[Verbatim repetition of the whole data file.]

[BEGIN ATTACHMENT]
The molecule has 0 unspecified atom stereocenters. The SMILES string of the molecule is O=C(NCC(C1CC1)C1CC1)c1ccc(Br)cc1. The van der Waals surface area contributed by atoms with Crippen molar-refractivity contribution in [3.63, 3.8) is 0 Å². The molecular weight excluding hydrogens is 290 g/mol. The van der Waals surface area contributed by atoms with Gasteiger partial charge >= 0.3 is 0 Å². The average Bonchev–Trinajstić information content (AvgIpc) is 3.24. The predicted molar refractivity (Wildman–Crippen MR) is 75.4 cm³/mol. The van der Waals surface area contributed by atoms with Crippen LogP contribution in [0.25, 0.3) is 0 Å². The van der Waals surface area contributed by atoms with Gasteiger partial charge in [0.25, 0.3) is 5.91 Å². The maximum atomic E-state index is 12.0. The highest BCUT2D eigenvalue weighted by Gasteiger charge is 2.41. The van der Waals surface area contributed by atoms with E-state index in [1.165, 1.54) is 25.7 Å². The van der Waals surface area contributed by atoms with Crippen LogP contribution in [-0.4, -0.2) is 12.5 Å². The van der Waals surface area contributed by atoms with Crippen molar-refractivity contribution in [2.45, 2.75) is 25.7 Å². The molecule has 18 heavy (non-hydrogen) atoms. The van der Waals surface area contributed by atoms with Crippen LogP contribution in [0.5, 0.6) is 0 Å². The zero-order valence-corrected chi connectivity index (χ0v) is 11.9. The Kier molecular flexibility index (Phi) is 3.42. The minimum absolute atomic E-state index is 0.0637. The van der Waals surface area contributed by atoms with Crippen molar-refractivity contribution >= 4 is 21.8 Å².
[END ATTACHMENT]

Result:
The molecule has 0 unspecified atom stereocenters. The SMILES string of the molecule is O=C(NCC(C1CC1)C1CC1)c1ccc(Br)cc1. The van der Waals surface area contributed by atoms with Crippen molar-refractivity contribution in [3.63, 3.8) is 0 Å². The molecular weight excluding hydrogens is 290 g/mol. The van der Waals surface area contributed by atoms with Gasteiger partial charge >= 0.3 is 0 Å². The average Bonchev–Trinajstić information content (AvgIpc) is 3.24. The predicted molar refractivity (Wildman–Crippen MR) is 75.4 cm³/mol. The van der Waals surface area contributed by atoms with Crippen LogP contribution in [0.25, 0.3) is 0 Å². The van der Waals surface area contributed by atoms with Gasteiger partial charge in [0.25, 0.3) is 5.91 Å². The maximum atomic E-state index is 12.0. The highest BCUT2D eigenvalue weighted by Gasteiger charge is 2.41. The van der Waals surface area contributed by atoms with E-state index in [1.165, 1.54) is 25.7 Å². The van der Waals surface area contributed by atoms with Crippen LogP contribution in [-0.4, -0.2) is 12.5 Å². The van der Waals surface area contributed by atoms with Crippen molar-refractivity contribution in [2.45, 2.75) is 25.7 Å². The molecule has 18 heavy (non-hydrogen) atoms. The van der Waals surface area contributed by atoms with Crippen LogP contribution in [0.5, 0.6) is 0 Å². The zero-order valence-corrected chi connectivity index (χ0v) is 11.9. The Kier molecular flexibility index (Phi) is 3.42. The minimum absolute atomic E-state index is 0.0637. The van der Waals surface area contributed by atoms with Crippen molar-refractivity contribution >= 4 is 21.8 Å².